ULTRAMARATHON MAN – Cody Westheimer


Original Review by Alan Rogers

After having such a positive response to hearing Cody Westheimer’s score to the endurance running documentary The Runner I wanted to take a listen to a score that he wrote a couple of years later for another documentary film that covered a similar topic. Directed by J.B Benna (The Runner), UltraMarathon Man follows the achievements of endurance runner Dean Karnazes who ran 50 marathons in 50 states on 50 consecutive days. Beginning with the Lewis and Clark Marathon in St. Louis in September 2006 he completed his journey with the New York Marathon on November 5th. I have to admit that upon listening to UltraMarathon Man I am slightly disappointed with the score, not because it is a poor score – for one thing it has a memorable main theme – but because it does not achieve the heights I think The Runner reaches.

Westheimer chooses to use a small ensemble of instruments that sounds more like a conventional band (with electric guitar, keyboards and drum kit) that is embellished with a small strings section (that plays both as an ensemble and as a solo voice) and occasional unusual percussion. The composer appears to move the emphasis of the role of the score. Rather than being an out-and-out driver of the movie, with powerful and energetic rhythms and soaring emotional strings (as heard in the aforementioned The Runner), the music for UltraMarathon Man sounds more like being an accompaniment that emphasises the camaraderie of the runner(s) as opposed to focusing on the running itself. That’s not a bad thing. As I already mentioned, Westheimer has composed a memorable main theme (heard to great effect in “Dean Karnazes’s Schedule” and the final “Escape From New York”) that appears throughout the score. This theme does have an obvious rhythm to start but it’s not an energetic one but rather an indication of solidity and strength. Additional tracks of note include “Vows In Hawaii” with its interesting plucked string effects and “The Marathon Is Far” with its structure of starting off quiet and low-key before piano heralds a section where swelling strings and twangy guitar ends the cue strongly. The appropriately titled “Inspirational Start” features solo strings that adds an emotional edge to the cue. Solo strings appear regularly throughout the score, adding variety to the music. Variety also takes the form of a couple of cues that are more suspenseful: for example, “Wichita Storm” features unusual electric guitar and synth effects to give an ominous feel to the score.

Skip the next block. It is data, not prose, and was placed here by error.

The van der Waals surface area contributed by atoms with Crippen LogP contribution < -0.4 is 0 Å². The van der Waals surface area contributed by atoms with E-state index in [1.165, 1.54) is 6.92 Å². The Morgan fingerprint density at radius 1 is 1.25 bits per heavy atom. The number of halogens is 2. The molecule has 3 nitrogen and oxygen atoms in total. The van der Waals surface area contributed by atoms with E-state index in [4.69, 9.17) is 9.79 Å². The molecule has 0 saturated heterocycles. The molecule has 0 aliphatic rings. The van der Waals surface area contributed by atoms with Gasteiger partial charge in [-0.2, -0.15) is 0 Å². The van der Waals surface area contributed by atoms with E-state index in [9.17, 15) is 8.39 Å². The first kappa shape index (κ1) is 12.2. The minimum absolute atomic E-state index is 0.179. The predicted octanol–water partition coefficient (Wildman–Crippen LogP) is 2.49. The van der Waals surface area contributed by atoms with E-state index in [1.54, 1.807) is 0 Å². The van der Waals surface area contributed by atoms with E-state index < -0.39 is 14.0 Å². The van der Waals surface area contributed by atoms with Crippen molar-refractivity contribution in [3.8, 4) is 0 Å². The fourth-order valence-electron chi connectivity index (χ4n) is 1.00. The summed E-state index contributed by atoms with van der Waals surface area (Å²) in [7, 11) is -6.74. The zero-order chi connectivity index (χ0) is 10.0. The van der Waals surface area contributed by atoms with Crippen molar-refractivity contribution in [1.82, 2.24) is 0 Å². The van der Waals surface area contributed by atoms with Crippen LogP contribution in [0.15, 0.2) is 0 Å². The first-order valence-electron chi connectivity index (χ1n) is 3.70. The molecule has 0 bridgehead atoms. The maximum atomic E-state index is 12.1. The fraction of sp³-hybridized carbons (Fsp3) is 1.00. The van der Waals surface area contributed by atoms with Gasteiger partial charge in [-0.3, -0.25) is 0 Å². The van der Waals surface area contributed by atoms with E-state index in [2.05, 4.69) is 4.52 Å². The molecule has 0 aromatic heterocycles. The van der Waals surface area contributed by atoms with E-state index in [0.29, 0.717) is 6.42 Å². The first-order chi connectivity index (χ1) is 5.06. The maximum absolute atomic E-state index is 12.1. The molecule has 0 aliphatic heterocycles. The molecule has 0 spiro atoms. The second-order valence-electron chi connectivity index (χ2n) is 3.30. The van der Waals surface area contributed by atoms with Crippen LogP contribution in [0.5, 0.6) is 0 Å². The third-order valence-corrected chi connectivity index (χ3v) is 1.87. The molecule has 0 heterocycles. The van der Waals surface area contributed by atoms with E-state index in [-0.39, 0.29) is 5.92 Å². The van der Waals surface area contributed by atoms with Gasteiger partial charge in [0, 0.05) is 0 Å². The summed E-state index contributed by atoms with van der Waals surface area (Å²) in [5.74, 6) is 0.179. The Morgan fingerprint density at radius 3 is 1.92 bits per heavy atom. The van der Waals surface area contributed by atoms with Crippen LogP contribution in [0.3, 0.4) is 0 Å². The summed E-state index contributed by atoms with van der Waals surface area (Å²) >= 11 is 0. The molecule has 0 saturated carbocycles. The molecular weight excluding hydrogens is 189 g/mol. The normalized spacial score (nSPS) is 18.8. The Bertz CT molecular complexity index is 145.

Westheimer provides a unique feel to UltraMarathon Man that is very different from his other endurance running score, The Runner. Here, with his choice of moving away from the insistent driving rhythms and focusing more on providing a score that focuses more on the participants, he has achieved the goal of highlighting the bond that links Karnazes with the people around him: his family and those that supported him throughout his endeavours. UltraMarathon Man is an enjoyable score that’s another indication of the talents of the composer and is worth hunting down at the usual digital outlets.

Audio samples can be found HERE and then click on arrow next to running time for samples of entire album or individual tracks.

Rating: ***

  1. Dean Karnazes’s Schedule (1:10)
  2. Introverted Dean (1:33)
  3. 50 Marathons – 50 States – 50 Days (0:51)
  4. Inspirational Start (2:06)
  5. The Marathon Is Far (2:40)
  6. Downtrodden Triumph (2:45)
  7. Wichita Storm (3:59)
  8. Surviving The Storm (0:26)
  9. Seven of Fifty (0:54)
  10. Deadwood Beauty (2:27)
  11. Lighthearted Montage (1:33)
  12. Friends In San Francisco (0:44)
  13. Vows In Hawaii (1:44)
  14. Arizona Sun (2:12)
  15. Meaningful Greenbay (1:08)
  16. Hard Trail Runs (2:44)
  17. Atlanta Rain (0:31)
  18. The Fall (1:43)
  19. Run, Walk, Crawl (2:04)
  20. New Jersey Mob (0:55)
  21. Arrival In New York (1:43)
  22. Gates of New York (1:12)
  23. Triumph In New York (1:28)
  24. Escape From New York (2:11)
  25. Bad Ass Dean (Fan Film Song) (2:03)

Running Time: 42:59

Journeyfilm / New West Music (2009)

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